Republican Life Found in New YorkBy ROBERT COSTA
Wall Street Journal
November 6, 2010
At the top of the ticket, New York Republicans were trounced on Tuesday. Baseball bat-wielding Carl Paladino was thumped by Democrat Andrew Cuomo in the gubernatorial race, and GOP challengers to Sens. Charles Schumer and Kirsten Gillibrand suffered similar double-digit drubbings. But upstate and down ballot, Republicans are seeing reason for hope.
As rain splatters the windows of Dean Skelos's third-floor office in the State Capitol, the 62-year-old Senate minority leader tells me that Republicans are noticeably rising, despite his party's missteps and the Democrats' almost 2-to-1 voter registration edge in the state.
"The message was there, but the delivery was wrong," Mr. Skelos says, shaking his head at the mention of Mr. Paladino. "He hurt us in places. But with the congressional races and the state Senate, we were able to show that the party can be competitive again—that we are capable of bringing in new ideas and people."
Going into the election, Republicans occupied only a pair of the state's 29 seats in the U.S. House: Rep. Peter King on Long Island and Rep. Christopher Lee in western New York. By late Tuesday, New Yorkers welcomed at least five new Republicans to its congressional roster, the same number of GOP additions seen in swing states like Ohio and Pennsylvania.
In the Hudson Valley, retired Army Col. Chris Gibson and ophthalmologist Nan Hayworth topped incumbent Democrats. Businessman Richard Hanna did the same in sprawling central New York, where he ousted two-term Rep. Michael Arcuri. Other GOP pick-ups include Michael Grimm on Staten Island and Tom Reed in the Southern Tier, who won election to an open seat.
Outside Syracuse in the 25th District, Democratic Rep. Dan Maffei currently trails Republican Ann Marie Buerkle by a few hundred votes. But absentee ballots are still being counted, and a final tally is days away. Mr. Skelos, for his part, is poised to take control of the state's upper chamber, a boon for Republicans in the upcoming redistricting battle.
Is the state GOP putting too much stock in these victories? Manhattan Institute fellow Fred Siegel thinks so. "They're nothing but seats once lost to folly which snapped back," he says. "The candidates floated upon the national current, and there were many, many missed opportunities."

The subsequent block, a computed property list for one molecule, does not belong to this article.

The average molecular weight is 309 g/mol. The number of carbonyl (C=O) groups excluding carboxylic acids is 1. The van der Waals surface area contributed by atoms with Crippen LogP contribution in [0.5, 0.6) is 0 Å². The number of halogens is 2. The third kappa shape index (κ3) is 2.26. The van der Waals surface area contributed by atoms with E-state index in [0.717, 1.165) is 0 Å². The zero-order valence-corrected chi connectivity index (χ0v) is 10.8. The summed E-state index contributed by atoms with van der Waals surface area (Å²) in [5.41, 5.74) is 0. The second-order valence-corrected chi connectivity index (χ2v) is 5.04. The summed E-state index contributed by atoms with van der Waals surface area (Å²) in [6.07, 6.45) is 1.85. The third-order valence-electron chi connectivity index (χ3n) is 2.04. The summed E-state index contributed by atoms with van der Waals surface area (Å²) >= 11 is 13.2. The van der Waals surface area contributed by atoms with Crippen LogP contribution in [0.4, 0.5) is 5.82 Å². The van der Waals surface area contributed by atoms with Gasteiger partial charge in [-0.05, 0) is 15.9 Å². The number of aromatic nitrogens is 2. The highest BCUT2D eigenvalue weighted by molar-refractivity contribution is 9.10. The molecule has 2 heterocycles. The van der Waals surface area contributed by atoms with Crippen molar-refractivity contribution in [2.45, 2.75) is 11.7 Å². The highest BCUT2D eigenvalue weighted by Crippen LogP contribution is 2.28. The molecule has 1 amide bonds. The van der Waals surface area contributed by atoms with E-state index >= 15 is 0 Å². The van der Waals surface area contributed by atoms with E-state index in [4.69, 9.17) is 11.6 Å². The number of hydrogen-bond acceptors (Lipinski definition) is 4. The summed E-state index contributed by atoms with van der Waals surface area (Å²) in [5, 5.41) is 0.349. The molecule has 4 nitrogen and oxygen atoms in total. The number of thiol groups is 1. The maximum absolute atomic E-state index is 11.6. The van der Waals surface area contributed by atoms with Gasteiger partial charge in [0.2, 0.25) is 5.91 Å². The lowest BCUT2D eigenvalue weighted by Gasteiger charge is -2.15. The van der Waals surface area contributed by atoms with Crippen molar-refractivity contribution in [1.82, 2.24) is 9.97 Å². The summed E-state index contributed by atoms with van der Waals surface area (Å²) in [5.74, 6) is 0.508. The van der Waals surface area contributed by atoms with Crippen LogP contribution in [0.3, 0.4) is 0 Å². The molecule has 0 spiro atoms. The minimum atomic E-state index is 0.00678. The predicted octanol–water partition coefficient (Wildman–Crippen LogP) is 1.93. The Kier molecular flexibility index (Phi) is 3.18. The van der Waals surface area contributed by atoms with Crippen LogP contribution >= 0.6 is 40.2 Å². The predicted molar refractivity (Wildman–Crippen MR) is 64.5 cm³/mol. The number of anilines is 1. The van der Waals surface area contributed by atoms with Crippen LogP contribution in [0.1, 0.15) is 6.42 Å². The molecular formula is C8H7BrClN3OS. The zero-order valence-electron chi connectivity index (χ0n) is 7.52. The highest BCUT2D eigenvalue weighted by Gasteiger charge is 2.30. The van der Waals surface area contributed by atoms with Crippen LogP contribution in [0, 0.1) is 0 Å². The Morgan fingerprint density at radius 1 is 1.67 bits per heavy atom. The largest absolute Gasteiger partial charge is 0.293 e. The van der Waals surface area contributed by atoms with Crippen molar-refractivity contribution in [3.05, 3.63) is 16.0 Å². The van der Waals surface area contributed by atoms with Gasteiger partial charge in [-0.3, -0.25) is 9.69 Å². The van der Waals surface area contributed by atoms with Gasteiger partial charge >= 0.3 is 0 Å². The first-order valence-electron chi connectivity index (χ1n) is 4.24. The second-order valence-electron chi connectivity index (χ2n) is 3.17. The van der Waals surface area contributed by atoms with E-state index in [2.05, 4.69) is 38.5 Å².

In the Hamptons, for example, four-term Democratic Rep. Tim Bishop managed to eke out a narrow victory. Elsewhere on Long Island, Rep. Carolyn McCarthy, a fellow Democrat, did the same. Rep. Bill Owens, a conservative Democrat in the Adirondack region, held on against a Republican and a Conservative Party insurgent. All of these seats, Mr. Siegel argues, could have turned red if the state party had been a step above dysfunctional.
Others point out that if the party was ever going to take the governor's mansion or a Senate seat, this was the year. Instead, the party mangled its gubernatorial nod and nominated under-funded pols for the Senate. Wary of Mr. Cuomo's appeal, Republican grandees maneuvered in March to nominate Suffolk County Executive Steve Levy, a Democrat (really). GOP delegates rejected Mr. Levy at the state convention in June and threw their support behind Rick Lazio, a former congressman. Mr. Lazio fizzled with tea party activists, who promptly nominated Mr. Paladino in September.
Yet State Republican Chairman Edward Cox stands by his record. "Look, if Ann Marie Buerkle ends up winning, that'll be six seats picked up," he tells me. "We're building things from the ground up. We saw the wave coming all along, but only some of the water splashed over the dike. It just shows you how tough it can be to win in blue states."
Long Island Rep. King, who was elected to his 10th term this week, disagrees. "Our state apparatus was disorganized this year," he says. But he believes there is potential for his party, particularly in suburbs near Rochester, Utica and even the Big Apple, where he sees "21st-century Reagan Democrats emerging. The people outside of New York City are increasingly center-right on fiscal issues and terrorism and uncomfortable with the Obama agenda."
New York-based GOP pollster John McLaughlin points out that winning over these voters will be the key to any future success. "The independents remain the blanks," Mr. McLaughlin explains. "In New York, independents are maverick voters concerned about jobs and taxes. . . . Republicans will need to find a way to not only combat what's going on in Washington, but to tie those efforts into addressing New York's oppressive state taxes and, relatedly, its hemorrhaging of middle-class voters, who are migrating at an astounding rate."
Throughout the Northeast, states with similar economic woes gave Republicans quiet victories. In New Hampshire, the GOP picked up two House seats and a U.S. Senate seat. In New Jersey, Republican Jon Runyan, a former NFL lineman, knocked off Rep. John Adler. Pennsylvania boosted Republicans as well, electing Tom Corbett as governor and sending Pat Toomey to the Senate.
Can these modest gains be sustained? Rudy Giuliani believes they can—but only if the newly elected Republicans remember why they won. "They were elected not on personality but for their ideas," he says. A disciplined focus on growth, he continues, is what will keep them in office.
Anything else will be a distraction for a regional electorate uninterested in Beltway posturing. "It reminds me of how I got elected mayor," Mr. Giuliani says. "I got elected for one main reason: to reduce crime. My slogan was, 'I can't do any worse.' If it weren't for the high crime rates and the tremendous murder rates, I never would have been elected in a Democratic city. These candidates are getting elected because people believe that the federal government is out of control. They ought to remember that. I think they will."
Mr. Costa is a political reporter for National Review.